Putting Public Finance on the Right Side of History
With the urgency of the climate crisis becoming clearer by the day, governments and multilateral lenders must end public financing for fossil fuels and increase their support for renewables as soon as possible. This year's United Nations climate-change conference offers the perfect opportunity to lock in such commitments.
BRUSSELS – The economics of renewable energy have improved beyond recognition. Solar power is now the cheapest form of electricity in history. Over 90% of power-generation capacity added around the world last year was in renewables. But to stand a chance of limiting global warming to 1.5° Celsius above pre-industrial levels, the world’s energy systems must transform even faster. And that requires governments and public financial institutions to stop supporting fossil fuels and instead emphasize international support for the clean-energy transition.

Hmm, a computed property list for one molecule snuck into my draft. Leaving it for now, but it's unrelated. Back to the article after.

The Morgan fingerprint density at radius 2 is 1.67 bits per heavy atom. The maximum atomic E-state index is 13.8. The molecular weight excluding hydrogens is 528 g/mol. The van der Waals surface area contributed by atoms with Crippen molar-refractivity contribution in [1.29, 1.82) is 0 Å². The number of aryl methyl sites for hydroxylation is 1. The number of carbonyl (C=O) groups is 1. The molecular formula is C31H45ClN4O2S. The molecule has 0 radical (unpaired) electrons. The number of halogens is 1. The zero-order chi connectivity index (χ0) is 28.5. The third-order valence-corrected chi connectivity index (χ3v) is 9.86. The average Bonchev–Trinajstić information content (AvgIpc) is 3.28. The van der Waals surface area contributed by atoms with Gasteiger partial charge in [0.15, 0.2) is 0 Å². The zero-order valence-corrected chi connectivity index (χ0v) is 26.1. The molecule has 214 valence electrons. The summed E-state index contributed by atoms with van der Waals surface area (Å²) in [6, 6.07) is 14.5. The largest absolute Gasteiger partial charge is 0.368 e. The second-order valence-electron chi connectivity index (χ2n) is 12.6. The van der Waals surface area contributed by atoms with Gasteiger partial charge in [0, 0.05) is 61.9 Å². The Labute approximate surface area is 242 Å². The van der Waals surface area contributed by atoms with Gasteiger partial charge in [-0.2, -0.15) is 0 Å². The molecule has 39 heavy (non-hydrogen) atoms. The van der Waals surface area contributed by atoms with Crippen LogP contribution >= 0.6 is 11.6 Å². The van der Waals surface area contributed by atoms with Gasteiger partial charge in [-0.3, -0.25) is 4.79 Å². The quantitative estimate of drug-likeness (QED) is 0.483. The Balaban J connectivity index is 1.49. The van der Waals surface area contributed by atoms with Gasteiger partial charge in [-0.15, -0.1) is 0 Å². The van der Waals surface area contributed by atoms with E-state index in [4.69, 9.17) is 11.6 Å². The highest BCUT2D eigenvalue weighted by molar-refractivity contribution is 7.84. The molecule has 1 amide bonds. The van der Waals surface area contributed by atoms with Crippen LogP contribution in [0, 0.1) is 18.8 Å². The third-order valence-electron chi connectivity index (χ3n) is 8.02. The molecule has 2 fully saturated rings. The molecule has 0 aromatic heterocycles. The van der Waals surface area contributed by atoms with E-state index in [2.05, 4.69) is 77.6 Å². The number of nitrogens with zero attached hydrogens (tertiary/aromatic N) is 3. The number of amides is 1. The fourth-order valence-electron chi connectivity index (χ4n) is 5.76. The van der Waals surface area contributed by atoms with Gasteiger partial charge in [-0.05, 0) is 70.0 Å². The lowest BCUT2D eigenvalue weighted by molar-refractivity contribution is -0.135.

The science is clear. To meet the 2015 Paris climate agreement’s 1.5°C target, the global energy transition needs to progress 4-6 times faster than it currently is. Fossil fuels still supply 84% of the world’s energy and account for over 75% of global emissions. The International Energy Agency’s Net Zero by 2050 roadmap shows that global energy systems must be fossil-fuel-free by 2040. Yet since the Paris agreement was concluded, G20 governments have provided more than three times more public finance for fossil fuels ($77 billion) than for renewables every year.
This year’s catastrophic storms, floods, and wildfires have shown why we need climate action now, not later. And because future prosperity lies in clean energy investment, there is also a clear economic development case for redoubling our efforts. Wind and solar are now cheaper than new coal and gas power plants in two-thirds of the world. The dramatic cost reduction over the past decade has transformed global energy options, particularly in the very poorest countries, where renewables-based mini grids offer real opportunities to alleviate energy poverty and provide energy access.